As it approaches its bicentennial, the Monroe Doctrine is making a comeback in the United States political debates. It asserts that America will oppose foreign incursions in the Western Hemisphere by powers outside of it. Potential presidential candidates like Vivek Ramaswamy and Ron DeSantis are advocating for the revival of the doctrine. They are using it to justify a potential U.S. military attack on criminal organizations in Mexico. Their views have been influenced by former President Donald Trump, who praised Monroe at the United Nations, along with advisors like John Bolton and former Secretary of State Rex Tillerson.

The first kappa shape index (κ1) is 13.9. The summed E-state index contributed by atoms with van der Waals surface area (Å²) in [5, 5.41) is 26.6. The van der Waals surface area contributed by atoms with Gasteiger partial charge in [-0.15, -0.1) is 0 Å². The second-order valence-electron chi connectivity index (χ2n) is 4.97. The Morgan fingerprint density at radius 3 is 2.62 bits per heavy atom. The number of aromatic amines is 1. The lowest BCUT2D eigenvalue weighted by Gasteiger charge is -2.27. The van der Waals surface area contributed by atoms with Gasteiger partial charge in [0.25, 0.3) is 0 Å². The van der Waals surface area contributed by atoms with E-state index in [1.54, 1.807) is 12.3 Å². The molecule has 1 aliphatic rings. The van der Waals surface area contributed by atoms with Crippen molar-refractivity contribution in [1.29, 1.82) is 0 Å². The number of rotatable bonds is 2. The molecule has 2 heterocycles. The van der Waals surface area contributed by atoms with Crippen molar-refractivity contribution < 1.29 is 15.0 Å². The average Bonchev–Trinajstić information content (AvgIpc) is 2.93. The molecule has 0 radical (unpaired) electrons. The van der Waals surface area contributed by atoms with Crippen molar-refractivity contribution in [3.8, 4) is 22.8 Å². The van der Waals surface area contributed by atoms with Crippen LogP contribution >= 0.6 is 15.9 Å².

While the Biden administration has refrained from explicitly mentioning the Monroe Doctrine, it has warned about China’s increasing presence in the Western Hemisphere, echoing the principles of the doctrine. This marks a shift in the relevance of the Doctrine, as it had previously been linked to U.S. Cold War interventions and unilateralism in the region. Despite the doctrine being widely considered toxic, U.S. politicians have struggled to distance themselves from its legacy, and U.S. actions and words in Latin America continue to be viewed through the lens of the Monroe Doctrine. Monroe and Adams announced the tenets that would become known as the Monroe Doctrine in 1823, which included the establishment of separate spheres between Europe and the Americas and opposition to European attempts at reconquest and territorial ambitions in Latin America and the Pacific Northwest. At the time, the doctrine was not backed up by military force, but it allowed the U.S. to show solidarity against European conquest. The doctrine grew in importance over the years, being invoked to ward off adversaries worldwide. However, it also offered protection to Latin American countries while allowing the U.S. to define threatening actions and determine how to respond to them. Despite its association with unilateralism and interventionism, some Latin American liberals and U.S. abolitionists hoped to use the Monroe Doctrine to promote a hemispheric destiny based on law and solidarity. They sought to break free from Old World wars and intrigues and criticized the expansion of imperial powers that could reach their shores. In addition, the doctrine also served isolationists to argue against the U.S. involvement in European alliance politics. President Teddy Roosevelt further deepened the doctrine’s association with unilateral U.S. interventions, emphasizing the right and duty of the U.S. to police its neighborhood. President Woodrow Wilson largely shared this view, incorporating Monroe into the League of Nations Charter and soured Latin Americans on the doctrine. Today, the Monroe Doctrine has proven to be a divisive issue, with both proponents and opponents using it to advance their political agendas.